The number of unauthorized border-crossers apprehended along the U.S.-Mexico frontier increased sharply in May, federal officials announced Wednesday, as the country grapples with an unprecedented level of children and families entering the U.S. without papers.
U.S. Customs and Border Protection (CBP) reported that its agents detained 132,887 people who crossed without authorization last month, a 33% increase over April.
The uptick is most notable for families, most of whom are from the Northern Triangle countries: El Salvador, Guatemala and Honduras.
Of the 56,278 unaccompanied children taken into CBP custody from October 2018 through May 2019, 85% are from those three Central American states.
For the 332,981 families traveling together across the border who were detained by CBP so far this fiscal year, 94% were from the Northern Triangle.
On a call with reporters to announce the May statistics on Wednesday, two top CBP officials — including the agency’s Acting Commissioner John Sanders — attributed the increase in children crossing the border to a “message being received back in the Northern Triangle” that adults are choosing to cross with children in the hope of securing a faster release from U.S. custody to await their immigration hearings.
Sanders said that was, in his “opinion,” one of the motivators for families.
Asked whether there was data to support the commissioner's assertion that this was a “pull factor” in attracting Central Americans, a CBP spokesperson said it was based on "interviews of individuals in our custody, smugglers advertising in the Northern Triangle, and word of mouth and social media messaging from individuals who are released."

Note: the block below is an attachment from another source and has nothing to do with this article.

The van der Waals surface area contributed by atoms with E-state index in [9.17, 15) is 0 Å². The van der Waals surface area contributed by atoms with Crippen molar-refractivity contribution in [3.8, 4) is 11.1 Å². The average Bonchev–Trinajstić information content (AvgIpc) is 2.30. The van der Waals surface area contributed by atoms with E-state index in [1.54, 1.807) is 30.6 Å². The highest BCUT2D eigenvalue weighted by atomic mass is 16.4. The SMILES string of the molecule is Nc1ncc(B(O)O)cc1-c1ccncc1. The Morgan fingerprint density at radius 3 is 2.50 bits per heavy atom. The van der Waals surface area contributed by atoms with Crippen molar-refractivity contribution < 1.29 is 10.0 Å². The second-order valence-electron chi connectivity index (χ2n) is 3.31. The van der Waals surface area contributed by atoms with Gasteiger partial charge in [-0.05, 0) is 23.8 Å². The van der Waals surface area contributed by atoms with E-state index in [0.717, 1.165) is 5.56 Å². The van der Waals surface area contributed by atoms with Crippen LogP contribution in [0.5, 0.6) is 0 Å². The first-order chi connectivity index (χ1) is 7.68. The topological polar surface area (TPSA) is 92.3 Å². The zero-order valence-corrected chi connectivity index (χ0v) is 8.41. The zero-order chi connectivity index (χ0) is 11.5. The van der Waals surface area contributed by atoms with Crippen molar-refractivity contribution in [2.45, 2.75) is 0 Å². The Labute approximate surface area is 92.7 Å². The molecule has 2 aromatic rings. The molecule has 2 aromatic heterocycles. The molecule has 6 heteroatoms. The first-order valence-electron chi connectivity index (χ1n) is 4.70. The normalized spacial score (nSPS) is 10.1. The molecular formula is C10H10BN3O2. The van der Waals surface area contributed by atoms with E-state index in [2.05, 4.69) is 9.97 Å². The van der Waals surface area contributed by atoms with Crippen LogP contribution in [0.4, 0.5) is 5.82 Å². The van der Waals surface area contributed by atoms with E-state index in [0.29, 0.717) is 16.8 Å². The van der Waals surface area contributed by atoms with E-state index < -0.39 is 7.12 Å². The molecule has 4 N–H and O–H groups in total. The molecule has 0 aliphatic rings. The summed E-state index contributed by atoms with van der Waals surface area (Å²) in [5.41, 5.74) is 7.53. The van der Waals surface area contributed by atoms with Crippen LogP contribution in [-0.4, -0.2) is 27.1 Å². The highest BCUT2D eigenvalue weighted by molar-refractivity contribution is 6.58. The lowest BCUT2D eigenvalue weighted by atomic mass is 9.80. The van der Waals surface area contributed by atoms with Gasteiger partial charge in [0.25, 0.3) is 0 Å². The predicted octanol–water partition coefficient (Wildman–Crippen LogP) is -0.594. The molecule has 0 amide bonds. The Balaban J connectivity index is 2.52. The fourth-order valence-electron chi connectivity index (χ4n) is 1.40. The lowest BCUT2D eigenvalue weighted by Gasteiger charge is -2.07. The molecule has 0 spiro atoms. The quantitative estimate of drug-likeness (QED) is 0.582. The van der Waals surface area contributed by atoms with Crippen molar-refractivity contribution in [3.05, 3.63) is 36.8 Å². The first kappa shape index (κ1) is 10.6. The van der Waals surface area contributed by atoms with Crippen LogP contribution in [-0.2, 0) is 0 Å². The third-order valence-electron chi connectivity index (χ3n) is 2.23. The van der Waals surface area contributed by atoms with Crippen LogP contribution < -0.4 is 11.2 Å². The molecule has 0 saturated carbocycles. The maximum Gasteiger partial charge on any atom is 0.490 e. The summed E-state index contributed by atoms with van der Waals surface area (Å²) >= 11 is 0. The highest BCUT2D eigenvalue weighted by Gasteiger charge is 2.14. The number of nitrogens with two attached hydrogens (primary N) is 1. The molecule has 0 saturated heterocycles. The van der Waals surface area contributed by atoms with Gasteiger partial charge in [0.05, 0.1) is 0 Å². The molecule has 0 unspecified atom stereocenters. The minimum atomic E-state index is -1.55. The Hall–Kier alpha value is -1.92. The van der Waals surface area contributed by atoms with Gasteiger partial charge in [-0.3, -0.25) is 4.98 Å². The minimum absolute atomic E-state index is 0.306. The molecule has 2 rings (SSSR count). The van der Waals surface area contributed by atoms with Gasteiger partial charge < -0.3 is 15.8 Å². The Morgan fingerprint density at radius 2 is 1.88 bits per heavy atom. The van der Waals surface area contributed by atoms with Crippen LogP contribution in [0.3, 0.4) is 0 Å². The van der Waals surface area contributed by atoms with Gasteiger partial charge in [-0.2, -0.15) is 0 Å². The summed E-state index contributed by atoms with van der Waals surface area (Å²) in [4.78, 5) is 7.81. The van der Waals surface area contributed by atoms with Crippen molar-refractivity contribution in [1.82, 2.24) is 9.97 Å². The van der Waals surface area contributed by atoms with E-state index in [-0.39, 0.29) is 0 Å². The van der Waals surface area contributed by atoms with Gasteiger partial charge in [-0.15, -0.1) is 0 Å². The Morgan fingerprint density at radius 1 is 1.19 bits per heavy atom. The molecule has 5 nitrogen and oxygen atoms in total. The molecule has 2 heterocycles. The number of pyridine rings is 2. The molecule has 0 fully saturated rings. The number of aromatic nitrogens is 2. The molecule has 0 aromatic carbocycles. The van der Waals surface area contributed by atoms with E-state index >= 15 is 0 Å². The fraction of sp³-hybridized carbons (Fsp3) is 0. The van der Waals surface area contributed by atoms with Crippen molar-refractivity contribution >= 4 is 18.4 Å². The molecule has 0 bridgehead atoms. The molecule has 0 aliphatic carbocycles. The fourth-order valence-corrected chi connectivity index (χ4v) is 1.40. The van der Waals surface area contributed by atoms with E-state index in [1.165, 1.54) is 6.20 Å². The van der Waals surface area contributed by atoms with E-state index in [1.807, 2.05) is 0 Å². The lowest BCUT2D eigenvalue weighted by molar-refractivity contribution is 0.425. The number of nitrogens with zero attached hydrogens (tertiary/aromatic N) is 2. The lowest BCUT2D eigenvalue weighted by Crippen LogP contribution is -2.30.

The reasons for cross-border migration are varied. They can include social, political and economic factors in both the travelers’ home countries and the United States.
U.S. President Donald Trump regularly chides Mexico for failing to stop migrants from transiting through the country to the U.S. border. He said last week that Washington would impose an escalating series of tariffs on Mexico, starting next week, over the migration issue.
The U.S. government says it is struggling to meet the demands from the increase in children and families arriving at the border without authorization.
The Washington Post reported Wednesday that the U.S. agency tasked with caring for unaccompanied minors who cross the border is "canceling English classes, recreational programs, and legal aid for unaccompanied minors staying in federal migrant shelters nationwide, saying the immigration influx at the southern border has created critical budget pressures."